During dark winter, I recommend using hits of brilliant color across bare skin and hair to brighten things up a bit, especially for holiday parties.
I suppose you could call these beauty tips, but they’re also all about breaking the rules and trying out the unexpected. Unlike what maddening women’s magazines might tell you, there is NO age restriction on wearing a bright pop of color on your lids or streaking your silver hair pastel green. Surprise YOURSELF and consider these “tips” a little neon-bright gift to yourself and to everyone around you. (They all wash out…whew!)…
(Iris Apfel, in colorful plumage, agrees!)
My great inspiration is the lapis-blue boy from the remote village of Pikin Slee, Suriname, only a three-hour canoe ride upriver from the next town over; he caught the eye of photographer Viviane Sassen, previously a fashion photographer (which might explain the attraction to the striking hue), as she was compiling intimate portraits of locals at work and at play. He appears to be dusted with chalk, which we can do ourselves….
…using a classic art material doing double-duty as a beauty product. “Hair chalking” became quite popular a year or so ago as a temporary, non-toxic means of tinting your hair, and temporarily altering your appearance. Trendy stores and several well-known brands now sell their own “hair chalk,” packaged up nicely and released as a unique specialty product. It isn’t, really. It’s a chalk-like product that is more pigmented and more finely milled than actual blackboard chalk. Does this sound familiar? They’re essentially chalk pastels for artists!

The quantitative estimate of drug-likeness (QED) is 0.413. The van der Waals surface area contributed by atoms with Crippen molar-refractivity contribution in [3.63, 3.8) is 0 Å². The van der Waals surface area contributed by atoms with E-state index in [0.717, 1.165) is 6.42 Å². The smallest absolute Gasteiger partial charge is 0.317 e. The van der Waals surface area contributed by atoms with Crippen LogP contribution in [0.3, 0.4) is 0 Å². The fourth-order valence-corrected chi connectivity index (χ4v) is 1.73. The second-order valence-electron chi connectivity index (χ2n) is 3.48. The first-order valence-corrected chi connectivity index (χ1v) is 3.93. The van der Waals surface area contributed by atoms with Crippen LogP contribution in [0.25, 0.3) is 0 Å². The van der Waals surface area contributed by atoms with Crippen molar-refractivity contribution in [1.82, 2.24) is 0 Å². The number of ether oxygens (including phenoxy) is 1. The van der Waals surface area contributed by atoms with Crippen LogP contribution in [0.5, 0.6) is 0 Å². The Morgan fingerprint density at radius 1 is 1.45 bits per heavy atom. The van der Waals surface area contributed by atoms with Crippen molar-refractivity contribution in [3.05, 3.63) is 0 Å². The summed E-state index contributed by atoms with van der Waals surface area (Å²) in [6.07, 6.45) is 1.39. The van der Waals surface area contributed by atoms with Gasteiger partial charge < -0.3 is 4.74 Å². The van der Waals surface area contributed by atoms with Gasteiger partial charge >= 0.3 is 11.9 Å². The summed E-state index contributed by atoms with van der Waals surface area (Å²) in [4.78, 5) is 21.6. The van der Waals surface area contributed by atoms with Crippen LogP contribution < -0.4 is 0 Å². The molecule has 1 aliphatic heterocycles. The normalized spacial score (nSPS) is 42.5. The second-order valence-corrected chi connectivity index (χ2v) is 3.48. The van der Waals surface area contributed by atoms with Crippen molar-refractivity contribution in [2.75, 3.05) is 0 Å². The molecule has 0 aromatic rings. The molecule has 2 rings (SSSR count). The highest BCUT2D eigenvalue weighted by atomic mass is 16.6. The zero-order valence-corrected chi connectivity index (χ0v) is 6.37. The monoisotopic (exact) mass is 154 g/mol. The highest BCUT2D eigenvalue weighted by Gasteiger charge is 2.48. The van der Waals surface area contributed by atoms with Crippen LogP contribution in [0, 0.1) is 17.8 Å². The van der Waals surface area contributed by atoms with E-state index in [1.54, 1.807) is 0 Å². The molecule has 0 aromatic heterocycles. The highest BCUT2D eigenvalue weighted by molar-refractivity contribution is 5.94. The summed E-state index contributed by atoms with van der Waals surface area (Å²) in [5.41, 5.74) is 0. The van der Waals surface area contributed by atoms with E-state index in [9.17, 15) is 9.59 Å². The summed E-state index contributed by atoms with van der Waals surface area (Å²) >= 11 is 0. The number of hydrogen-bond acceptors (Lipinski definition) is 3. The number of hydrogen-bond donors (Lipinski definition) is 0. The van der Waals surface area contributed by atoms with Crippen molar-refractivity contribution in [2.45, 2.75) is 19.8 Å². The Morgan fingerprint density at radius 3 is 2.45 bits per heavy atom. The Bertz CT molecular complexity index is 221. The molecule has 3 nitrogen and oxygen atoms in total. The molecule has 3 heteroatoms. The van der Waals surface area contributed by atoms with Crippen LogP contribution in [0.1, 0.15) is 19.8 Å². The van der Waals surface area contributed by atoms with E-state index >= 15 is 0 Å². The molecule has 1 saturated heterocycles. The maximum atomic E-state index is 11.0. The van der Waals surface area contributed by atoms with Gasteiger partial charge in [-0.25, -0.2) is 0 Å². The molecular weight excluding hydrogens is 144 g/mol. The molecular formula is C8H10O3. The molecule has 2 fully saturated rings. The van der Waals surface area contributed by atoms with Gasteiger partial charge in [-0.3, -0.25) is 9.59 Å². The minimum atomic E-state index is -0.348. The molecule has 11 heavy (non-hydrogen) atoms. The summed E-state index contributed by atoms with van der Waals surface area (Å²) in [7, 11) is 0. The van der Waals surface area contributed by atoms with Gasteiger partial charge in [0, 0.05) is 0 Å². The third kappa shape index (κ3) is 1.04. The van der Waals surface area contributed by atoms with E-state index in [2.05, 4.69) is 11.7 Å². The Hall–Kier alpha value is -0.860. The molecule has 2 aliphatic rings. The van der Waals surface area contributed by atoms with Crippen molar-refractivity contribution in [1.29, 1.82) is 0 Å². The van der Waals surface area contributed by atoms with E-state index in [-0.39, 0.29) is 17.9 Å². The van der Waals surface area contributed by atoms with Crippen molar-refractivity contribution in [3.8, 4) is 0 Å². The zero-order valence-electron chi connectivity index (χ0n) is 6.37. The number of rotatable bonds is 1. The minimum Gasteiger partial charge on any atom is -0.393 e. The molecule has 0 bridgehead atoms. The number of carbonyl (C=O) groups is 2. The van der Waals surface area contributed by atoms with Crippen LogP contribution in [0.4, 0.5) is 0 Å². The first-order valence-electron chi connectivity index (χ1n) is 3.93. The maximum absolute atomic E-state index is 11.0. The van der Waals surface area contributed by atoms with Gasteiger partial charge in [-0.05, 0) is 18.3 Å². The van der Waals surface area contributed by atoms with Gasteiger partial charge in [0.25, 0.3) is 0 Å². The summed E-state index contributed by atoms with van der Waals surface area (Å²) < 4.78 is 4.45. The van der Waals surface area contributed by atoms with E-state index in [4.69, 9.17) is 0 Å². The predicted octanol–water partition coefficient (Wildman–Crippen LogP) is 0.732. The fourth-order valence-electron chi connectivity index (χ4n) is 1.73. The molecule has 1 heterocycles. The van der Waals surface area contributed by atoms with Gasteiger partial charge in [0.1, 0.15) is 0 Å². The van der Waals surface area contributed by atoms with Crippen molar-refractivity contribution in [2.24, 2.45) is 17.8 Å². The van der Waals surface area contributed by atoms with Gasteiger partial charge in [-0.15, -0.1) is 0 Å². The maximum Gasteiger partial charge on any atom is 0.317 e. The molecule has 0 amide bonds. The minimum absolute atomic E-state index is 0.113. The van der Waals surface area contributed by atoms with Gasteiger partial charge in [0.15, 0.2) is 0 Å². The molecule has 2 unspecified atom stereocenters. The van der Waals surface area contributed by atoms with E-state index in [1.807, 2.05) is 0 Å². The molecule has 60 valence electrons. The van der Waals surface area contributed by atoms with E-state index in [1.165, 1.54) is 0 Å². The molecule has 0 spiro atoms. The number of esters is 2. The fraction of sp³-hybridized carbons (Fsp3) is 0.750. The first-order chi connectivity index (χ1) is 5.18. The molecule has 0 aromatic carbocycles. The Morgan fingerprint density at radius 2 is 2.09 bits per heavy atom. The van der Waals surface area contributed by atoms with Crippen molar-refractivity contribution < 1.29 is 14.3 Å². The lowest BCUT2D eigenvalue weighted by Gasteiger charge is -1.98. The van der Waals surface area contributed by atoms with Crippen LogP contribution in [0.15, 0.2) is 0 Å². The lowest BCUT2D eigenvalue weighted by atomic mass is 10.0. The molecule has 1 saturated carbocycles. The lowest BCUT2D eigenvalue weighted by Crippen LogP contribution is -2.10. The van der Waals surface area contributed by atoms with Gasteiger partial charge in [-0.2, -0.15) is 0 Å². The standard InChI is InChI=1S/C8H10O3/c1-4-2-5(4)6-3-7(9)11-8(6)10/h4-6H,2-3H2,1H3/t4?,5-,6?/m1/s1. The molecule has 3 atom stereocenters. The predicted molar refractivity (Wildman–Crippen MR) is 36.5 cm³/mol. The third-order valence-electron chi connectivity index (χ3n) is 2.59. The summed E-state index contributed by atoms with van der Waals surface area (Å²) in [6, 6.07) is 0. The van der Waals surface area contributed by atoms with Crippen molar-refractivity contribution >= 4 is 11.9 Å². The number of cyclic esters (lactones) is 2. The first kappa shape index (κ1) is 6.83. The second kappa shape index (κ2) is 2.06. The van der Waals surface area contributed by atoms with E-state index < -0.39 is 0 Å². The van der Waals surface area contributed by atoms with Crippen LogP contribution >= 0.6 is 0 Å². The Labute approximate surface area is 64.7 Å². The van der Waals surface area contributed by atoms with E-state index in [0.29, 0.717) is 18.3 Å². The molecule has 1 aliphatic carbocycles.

Sennelier, a French brand that also manufactures incredible silk dyes and other pigmented products for art and textile, carries a fabulous spectrum of chalk pastels. At about $2.50 per pastel stick, Sennelier sets can run into the hundreds of dollars. I would personally recommend them over any other brand but only if you have a serious vision and want a range of subtle colors. Otherwise, I’d opt for a more more affordable starter sets of 20 assorted half sticks….And this set of 24 iridescent colors holds lots of possibilities. Sennelier pastels are also sold individually, perfect if you’ve been searching for that one nuanced shade of, say, Pink Lake 274.
But for, say, your son or daughter’s birthday party, I’d probably go cheap-o. These Non Toxic Soft Pastel Set of 64 Assorted Colors Square Chalk are perfect for “dyeing” kids’ hair as they’re extremely low-to-no damage (perhaps a bit drying); if using a higher artist grade, make sure the pigments don’t contain anything unsavory like cobalt.
It helps to get your hair slightly damp before you apply the color:
Applying the pastels to lighter, or lightened hair will make the colors pop. Use more opaque colors on dark hair. Naturally white/silver/grey hair makes the perfect neutral canvas for hair chalking. I always thought Emmylou Harris would look fabulous with a little streak of something in that perfect steely ‘do of hers (which is often toned to the brink of lavender, anyway):
There is something very satisfying about literally drawing on your own hair, changing its color not with a chemical cocktail but with a handful of dry, powdery pigment.